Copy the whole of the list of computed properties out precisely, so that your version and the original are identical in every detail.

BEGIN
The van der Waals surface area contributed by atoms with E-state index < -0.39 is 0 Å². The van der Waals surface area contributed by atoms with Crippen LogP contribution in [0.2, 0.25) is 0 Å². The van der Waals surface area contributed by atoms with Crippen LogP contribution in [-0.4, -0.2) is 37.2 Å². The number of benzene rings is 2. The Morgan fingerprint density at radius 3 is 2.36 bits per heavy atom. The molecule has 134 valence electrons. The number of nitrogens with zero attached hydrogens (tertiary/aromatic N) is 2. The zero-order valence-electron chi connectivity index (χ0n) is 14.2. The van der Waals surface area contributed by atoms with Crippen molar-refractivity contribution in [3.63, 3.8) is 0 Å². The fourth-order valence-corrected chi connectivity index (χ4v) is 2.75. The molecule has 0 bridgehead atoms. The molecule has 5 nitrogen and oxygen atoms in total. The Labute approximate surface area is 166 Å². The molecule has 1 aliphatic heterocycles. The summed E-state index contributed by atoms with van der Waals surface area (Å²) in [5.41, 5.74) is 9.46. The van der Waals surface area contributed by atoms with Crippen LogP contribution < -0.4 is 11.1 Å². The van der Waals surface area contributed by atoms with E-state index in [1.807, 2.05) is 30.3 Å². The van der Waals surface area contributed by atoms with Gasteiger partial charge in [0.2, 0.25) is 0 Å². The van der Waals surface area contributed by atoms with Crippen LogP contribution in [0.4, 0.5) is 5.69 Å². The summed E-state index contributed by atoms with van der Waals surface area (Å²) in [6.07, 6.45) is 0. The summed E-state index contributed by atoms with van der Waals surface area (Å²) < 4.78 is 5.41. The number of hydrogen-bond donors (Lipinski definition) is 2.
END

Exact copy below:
The van der Waals surface area contributed by atoms with E-state index < -0.39 is 0 Å². The van der Waals surface area contributed by atoms with Crippen LogP contribution in [0.2, 0.25) is 0 Å². The van der Waals surface area contributed by atoms with Crippen LogP contribution in [-0.4, -0.2) is 37.2 Å². The number of benzene rings is 2. The Morgan fingerprint density at radius 3 is 2.36 bits per heavy atom. The molecule has 134 valence electrons. The number of nitrogens with zero attached hydrogens (tertiary/aromatic N) is 2. The zero-order valence-electron chi connectivity index (χ0n) is 14.2. The van der Waals surface area contributed by atoms with Crippen molar-refractivity contribution in [3.63, 3.8) is 0 Å². The fourth-order valence-corrected chi connectivity index (χ4v) is 2.75. The molecule has 0 bridgehead atoms. The molecule has 5 nitrogen and oxygen atoms in total. The Labute approximate surface area is 166 Å². The molecule has 1 aliphatic heterocycles. The summed E-state index contributed by atoms with van der Waals surface area (Å²) in [5.41, 5.74) is 9.46. The van der Waals surface area contributed by atoms with Crippen LogP contribution < -0.4 is 11.1 Å². The van der Waals surface area contributed by atoms with E-state index in [1.807, 2.05) is 30.3 Å². The van der Waals surface area contributed by atoms with Gasteiger partial charge in [0.2, 0.25) is 0 Å². The van der Waals surface area contributed by atoms with Crippen LogP contribution in [0.4, 0.5) is 5.69 Å². The summed E-state index contributed by atoms with van der Waals surface area (Å²) in [6.07, 6.45) is 0. The summed E-state index contributed by atoms with van der Waals surface area (Å²) < 4.78 is 5.41. The number of hydrogen-bond donors (Lipinski definition) is 2.